Alchemy in France: Roquefort's Legendary Tradition
I finally made a trip I’ve long wanted to do, a sort of four day pilgrimage really, to a special town in the department of Aveyron.
It’s not a big town, indeed it looks like many others in rural Southern France, but the name is instantly recognised all over the world. My first impression was of vibrant, flower bedecked streets. Buildings are painted in an array of stunning colours and there is a feeling of prosperity in the air as the proud citizens go about their business.
Meanwhile, deep underground, in shadowy caves where the sun's rays never reach, where the air is damp, mouldy and humid, something akin to a miracle is taking place.
Some caves are enormous, with corridors you can walk through, others are smaller but share the same advantage; the curious cool air that blows through the cracks, pits and corridors, creating a perfect atmosphere. Down here, far away from light, in a temperature that stays at ten degrees and with ninety-five percent humidity, alchemy is at work.
This is no ordinary town; we are in Roquefort, where under the very streets, thanks to nature providing this unique, moist, cool microclimate, one of the world’s favourite foods, the one they call the King of Cheeses, is slowly maturing.
Nobody can really say when Roquefort was first discovered, but locals tell of the legend of the young shepherd, who, on seeing a beautiful girl, left his lunch of bread and cheese in a cave and followed her. On his return he found the bread too mouldy to eat, but the cheese, which had turned blue, was delicious. This story is thought to be from the days when the Neolithic shepherds drove their flocks right up from the plains of the Mediterranean coast to the rich meadows of this part of France, four thousand years ago.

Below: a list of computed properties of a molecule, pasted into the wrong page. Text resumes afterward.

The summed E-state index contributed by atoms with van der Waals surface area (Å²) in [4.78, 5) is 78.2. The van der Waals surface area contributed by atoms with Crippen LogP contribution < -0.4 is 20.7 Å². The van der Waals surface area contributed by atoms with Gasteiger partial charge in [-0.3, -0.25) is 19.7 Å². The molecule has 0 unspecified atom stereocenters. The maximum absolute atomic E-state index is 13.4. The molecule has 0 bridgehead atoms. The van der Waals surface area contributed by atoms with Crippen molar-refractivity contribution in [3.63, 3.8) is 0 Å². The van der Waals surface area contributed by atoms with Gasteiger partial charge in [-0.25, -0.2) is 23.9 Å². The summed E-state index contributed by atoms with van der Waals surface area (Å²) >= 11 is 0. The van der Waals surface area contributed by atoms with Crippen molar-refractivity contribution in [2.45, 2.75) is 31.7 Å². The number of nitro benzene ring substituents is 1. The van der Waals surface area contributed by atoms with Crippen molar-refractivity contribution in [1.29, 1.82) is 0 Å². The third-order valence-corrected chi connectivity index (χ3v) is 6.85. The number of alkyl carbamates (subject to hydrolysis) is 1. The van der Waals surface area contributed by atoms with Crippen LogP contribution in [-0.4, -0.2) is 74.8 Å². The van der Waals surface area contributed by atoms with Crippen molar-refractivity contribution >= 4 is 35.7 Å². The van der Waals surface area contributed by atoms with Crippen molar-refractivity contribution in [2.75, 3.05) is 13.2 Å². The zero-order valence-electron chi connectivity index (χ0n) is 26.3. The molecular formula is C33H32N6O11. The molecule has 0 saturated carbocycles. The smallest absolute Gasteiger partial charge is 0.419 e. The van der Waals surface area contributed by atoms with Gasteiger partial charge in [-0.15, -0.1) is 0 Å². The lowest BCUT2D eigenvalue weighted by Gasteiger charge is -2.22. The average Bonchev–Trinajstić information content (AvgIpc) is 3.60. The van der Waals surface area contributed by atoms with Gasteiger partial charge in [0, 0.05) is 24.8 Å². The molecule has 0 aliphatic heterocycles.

So loved is this fabulous cheese that Louis 14th decreed it should be protected forever. Further protected, that is, since a French crown patent had already protected Roquefort in 1411. The King was by no means the first foodie to pass this way. When the Romans built the Via Domitia, linking the Pyrenees with Italy, the route passed not so far from Roquefort. The precious cheese would be sent over to the coast and then by sea down to Rome, where wealthy aristocrats paid high prices for it.
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